Pressured to become innovative, agile and digitally-adept, many businesses are looking to glean more value from their global in-house centers (GIC). Indeed, the upsurge in GIC adoption is attributable to more businesses setting up in-house service centers to support R&D/engineering and digital services, according to Everest Group.
However, as discussed in the first article in this series, businesses face three key challenges when it comes to shifting the role of an already established GIC from a cost containment center to an innovation hub. One of these is encouraging existing GICs to embrace digital marketplace dynamics and adopt digital technologies such as cloud, big data, advanced analytics, robotic process automation and artificial intelligence. Glacially slow adoption of all of these necessary digital capabilities hampers existing GICs from contributing to business growth strategies.
The gap in GIC digital adoption is often deeply rooted in the service center’s origins and what drove the business to set one up in the first place. Typically, GICs are focused on executing mundane and repetitive back-office processes as efficiently and cost-effectively as possible. Further, businesses tend to hold the GIC at arm’s length rather than as an integrated business unit, which often leaves them behind in digital adoption curve.
The element that’s often missing from the GIC mandate — but crucial to a digital approach — is a focus on the customer, and even the question of who the customer is or should be. Whether for a business or a GIC, the move toward a digital operating model involves putting the customer at the center, and reinventing processes and organizational structures to serve those customer-centric goals and strategies.
The focus needs to shift from simply executing the process to mining the customer data itself, and gaining intelligence through advanced analytics. Rather than processing accounts payable/receivable applications, for example, GICs need to discover better ways of managing customer invoices. Once the data is understood, the GIC can better anticipate how it can improve its management of the customer relationship to drive growth.
Here are several steps businesses can take to support GICs in their digital endeavors:
Issue a top-down mandate for the GIC to focus on gaining customer intelligence and not just process execution — in other words, focus not only on doing it cheaper but on doing it better. This would free the GIC to focus on the growth advantages of investing in initiatives like big data analytics and even machine learning, beyond keeping costs as low as possible. The business also needs to define new metrics to measure the results of these types of technology investments.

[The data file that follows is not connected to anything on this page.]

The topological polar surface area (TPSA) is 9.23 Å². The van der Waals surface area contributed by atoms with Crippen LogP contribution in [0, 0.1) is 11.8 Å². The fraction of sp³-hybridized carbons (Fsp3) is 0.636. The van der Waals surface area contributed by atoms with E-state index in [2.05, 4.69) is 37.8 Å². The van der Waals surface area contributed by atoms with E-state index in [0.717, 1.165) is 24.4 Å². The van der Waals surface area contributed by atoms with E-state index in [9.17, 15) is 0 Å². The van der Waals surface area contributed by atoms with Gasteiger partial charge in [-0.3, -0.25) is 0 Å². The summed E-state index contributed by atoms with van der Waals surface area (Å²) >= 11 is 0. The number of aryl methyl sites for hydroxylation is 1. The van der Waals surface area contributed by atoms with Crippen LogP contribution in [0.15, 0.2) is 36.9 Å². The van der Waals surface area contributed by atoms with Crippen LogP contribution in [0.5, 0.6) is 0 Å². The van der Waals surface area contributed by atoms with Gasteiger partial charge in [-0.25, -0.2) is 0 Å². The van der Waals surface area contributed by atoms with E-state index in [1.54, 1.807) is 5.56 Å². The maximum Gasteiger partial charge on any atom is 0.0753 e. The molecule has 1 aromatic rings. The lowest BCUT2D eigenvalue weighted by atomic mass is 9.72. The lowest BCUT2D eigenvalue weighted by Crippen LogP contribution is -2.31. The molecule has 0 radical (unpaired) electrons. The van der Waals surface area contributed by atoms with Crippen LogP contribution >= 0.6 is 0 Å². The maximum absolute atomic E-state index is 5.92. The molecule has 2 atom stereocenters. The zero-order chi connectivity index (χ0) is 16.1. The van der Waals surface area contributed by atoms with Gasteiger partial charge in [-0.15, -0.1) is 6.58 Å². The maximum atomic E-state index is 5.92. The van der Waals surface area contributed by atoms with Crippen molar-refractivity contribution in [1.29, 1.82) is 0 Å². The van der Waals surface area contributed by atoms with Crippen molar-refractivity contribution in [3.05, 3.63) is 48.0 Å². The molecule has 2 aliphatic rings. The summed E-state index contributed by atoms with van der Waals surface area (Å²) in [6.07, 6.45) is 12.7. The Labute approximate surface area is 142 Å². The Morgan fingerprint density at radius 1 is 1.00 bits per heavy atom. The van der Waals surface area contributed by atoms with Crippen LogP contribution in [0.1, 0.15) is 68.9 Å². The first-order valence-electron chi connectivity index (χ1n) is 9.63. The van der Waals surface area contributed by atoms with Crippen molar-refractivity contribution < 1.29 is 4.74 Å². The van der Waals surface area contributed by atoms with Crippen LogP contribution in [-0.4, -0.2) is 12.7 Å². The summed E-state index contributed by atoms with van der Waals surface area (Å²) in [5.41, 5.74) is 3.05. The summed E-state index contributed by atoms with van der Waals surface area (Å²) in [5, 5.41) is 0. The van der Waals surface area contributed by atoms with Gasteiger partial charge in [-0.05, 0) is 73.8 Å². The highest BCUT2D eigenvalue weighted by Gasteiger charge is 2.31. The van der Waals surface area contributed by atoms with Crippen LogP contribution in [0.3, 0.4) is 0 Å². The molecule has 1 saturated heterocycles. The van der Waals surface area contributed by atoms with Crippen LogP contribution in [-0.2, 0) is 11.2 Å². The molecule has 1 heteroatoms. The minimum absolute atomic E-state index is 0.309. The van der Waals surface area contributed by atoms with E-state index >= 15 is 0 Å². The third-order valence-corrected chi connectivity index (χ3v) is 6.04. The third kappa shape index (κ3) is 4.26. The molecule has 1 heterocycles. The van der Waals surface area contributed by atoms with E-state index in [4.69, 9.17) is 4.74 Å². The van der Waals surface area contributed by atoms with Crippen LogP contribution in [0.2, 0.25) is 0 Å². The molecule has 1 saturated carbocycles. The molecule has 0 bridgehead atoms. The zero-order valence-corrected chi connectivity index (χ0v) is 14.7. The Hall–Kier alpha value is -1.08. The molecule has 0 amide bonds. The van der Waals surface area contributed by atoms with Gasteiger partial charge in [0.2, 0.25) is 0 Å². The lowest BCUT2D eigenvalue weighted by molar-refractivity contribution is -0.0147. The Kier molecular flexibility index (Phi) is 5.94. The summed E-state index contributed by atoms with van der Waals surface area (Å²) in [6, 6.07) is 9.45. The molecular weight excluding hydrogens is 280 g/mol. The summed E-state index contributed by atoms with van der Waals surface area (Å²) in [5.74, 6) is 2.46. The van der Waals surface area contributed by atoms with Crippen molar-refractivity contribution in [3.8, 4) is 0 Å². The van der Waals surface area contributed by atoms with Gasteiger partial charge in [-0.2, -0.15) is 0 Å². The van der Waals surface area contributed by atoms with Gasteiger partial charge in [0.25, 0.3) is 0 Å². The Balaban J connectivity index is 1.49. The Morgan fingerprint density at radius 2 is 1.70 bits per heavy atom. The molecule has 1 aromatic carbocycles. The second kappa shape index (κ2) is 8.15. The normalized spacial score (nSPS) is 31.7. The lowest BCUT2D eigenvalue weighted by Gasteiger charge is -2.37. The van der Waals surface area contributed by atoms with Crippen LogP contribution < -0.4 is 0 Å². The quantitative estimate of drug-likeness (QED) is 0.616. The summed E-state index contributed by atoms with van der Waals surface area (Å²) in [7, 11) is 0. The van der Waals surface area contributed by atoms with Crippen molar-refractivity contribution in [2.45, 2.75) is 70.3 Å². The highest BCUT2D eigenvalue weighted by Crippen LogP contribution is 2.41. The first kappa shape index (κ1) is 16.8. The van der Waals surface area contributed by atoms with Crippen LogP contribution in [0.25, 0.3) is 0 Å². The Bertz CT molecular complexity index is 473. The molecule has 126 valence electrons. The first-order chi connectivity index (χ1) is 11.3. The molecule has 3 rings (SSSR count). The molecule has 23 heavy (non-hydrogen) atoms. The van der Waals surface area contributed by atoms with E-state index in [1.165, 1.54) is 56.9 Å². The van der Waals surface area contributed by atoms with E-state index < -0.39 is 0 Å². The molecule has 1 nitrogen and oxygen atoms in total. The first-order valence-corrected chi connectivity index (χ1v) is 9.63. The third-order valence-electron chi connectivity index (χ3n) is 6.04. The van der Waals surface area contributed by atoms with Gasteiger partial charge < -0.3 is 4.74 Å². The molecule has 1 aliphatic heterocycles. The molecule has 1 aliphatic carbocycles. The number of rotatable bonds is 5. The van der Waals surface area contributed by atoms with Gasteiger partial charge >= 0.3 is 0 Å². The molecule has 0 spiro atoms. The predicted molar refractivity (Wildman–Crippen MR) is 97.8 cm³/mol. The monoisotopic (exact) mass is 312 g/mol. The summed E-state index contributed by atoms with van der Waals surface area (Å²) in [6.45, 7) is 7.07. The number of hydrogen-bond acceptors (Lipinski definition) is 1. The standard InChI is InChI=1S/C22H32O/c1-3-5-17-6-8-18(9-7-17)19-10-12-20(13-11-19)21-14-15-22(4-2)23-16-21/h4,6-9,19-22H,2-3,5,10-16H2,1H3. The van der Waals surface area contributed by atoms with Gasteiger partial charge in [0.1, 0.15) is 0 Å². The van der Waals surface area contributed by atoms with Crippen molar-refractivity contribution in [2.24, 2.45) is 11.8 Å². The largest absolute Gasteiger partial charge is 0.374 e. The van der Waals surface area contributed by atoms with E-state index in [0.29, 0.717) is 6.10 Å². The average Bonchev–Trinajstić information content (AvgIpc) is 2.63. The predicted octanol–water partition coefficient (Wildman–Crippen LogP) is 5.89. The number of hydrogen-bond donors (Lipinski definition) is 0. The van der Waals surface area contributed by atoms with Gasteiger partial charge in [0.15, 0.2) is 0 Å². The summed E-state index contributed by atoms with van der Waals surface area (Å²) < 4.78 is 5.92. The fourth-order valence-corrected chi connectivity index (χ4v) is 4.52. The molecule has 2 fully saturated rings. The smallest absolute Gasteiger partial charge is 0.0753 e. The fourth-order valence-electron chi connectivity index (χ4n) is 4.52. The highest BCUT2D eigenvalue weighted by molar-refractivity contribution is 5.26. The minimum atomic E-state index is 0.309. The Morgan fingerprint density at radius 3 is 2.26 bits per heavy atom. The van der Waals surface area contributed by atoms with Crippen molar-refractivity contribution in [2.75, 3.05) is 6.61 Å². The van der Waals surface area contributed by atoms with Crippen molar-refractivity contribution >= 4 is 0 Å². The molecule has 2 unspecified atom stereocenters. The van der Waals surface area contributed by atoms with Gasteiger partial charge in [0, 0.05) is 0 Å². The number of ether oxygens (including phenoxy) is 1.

Take a holistic approach. Pushing GICs to embrace an end-to-end digital approach is not much different from what senior leadership would want for any other business unit: identify a target operating model; conduct a gap analysis; build a roadmap; design new approaches across the areas of people, processes, technology, data and governance; define a new architecture; implement the business and technology changes; and ensure ongoing maintenance and continuous improvement.
Approaching this holistically ensures that opportunities aren’t missed. For instance, if the business simply focused on using digital to automate ERP processes in the GIC, it could overlook areas that would benefit from blockchain, the Internet of Things or artificial intelligence.
Open the lines of communication between GIC and company leaders. The business also needs to reconsider the relationship between GIC leadership and the senior executives within the company. Often, GIC leaders are not at the same level as corporate leaders, and their P&L offers no incentive to become more data- or customer-centric. Often reporting into operations, their detachment from the IT reporting structure can also hamper knowledge transfer between the two entities.
Unify fragmented data. A lack of data synergy is another issue — instead of one enterprise-wide repository, data is often siloed in GIC systems. Aligning data between the GIC and the enterprise will yield the insights needed to grow revenues or cut costs. For example, if the business has contracts with multiple vendors, new findings such as the potential for volume-based negotiations could be realized by combining in-house data with the GIC data to discover how items, customers and suppliers all relate to one another.
Define who the GIC’s customer is — and could be. For many GICs, the shift to digital starts with asking the question — often for the first time — of who its customers are, and could be. Beyond serving the parent company’s internal business functions, GICs could also create their own revenue line by serving external customers with similar needs to the parent company’s. This is one way that the goal of creating a GIC as an innovation hub can be fully realized, by monetizing the services it provides by expanding those services to the external market.
To embrace a digital business and achieve full maturity, GICs need to be treated like a business unit with P&L responsibilities. Whether it gets there depends on if the parent company fully supports the GIC in its digital pivot. As businesses evaluate their GIC investment and determine next steps, embracing digital at the GIC level will be essential.
This is the second in a series of articles on how businesses can optimize their GIC strategy. The first article discussed the changing role of GICs and the need to move up the maturity curve. Future articles will focus on the need to acquire and retain employees with the necessary digital skills, domain expertise and leadership qualities; and GIC productivity and operational cost pressures.
We invite you to visit our GIC landing page and take our no-obligation GIC assessment. For more on this topic, you can also watch our webinar, “GIC Trends from the Outside-in.”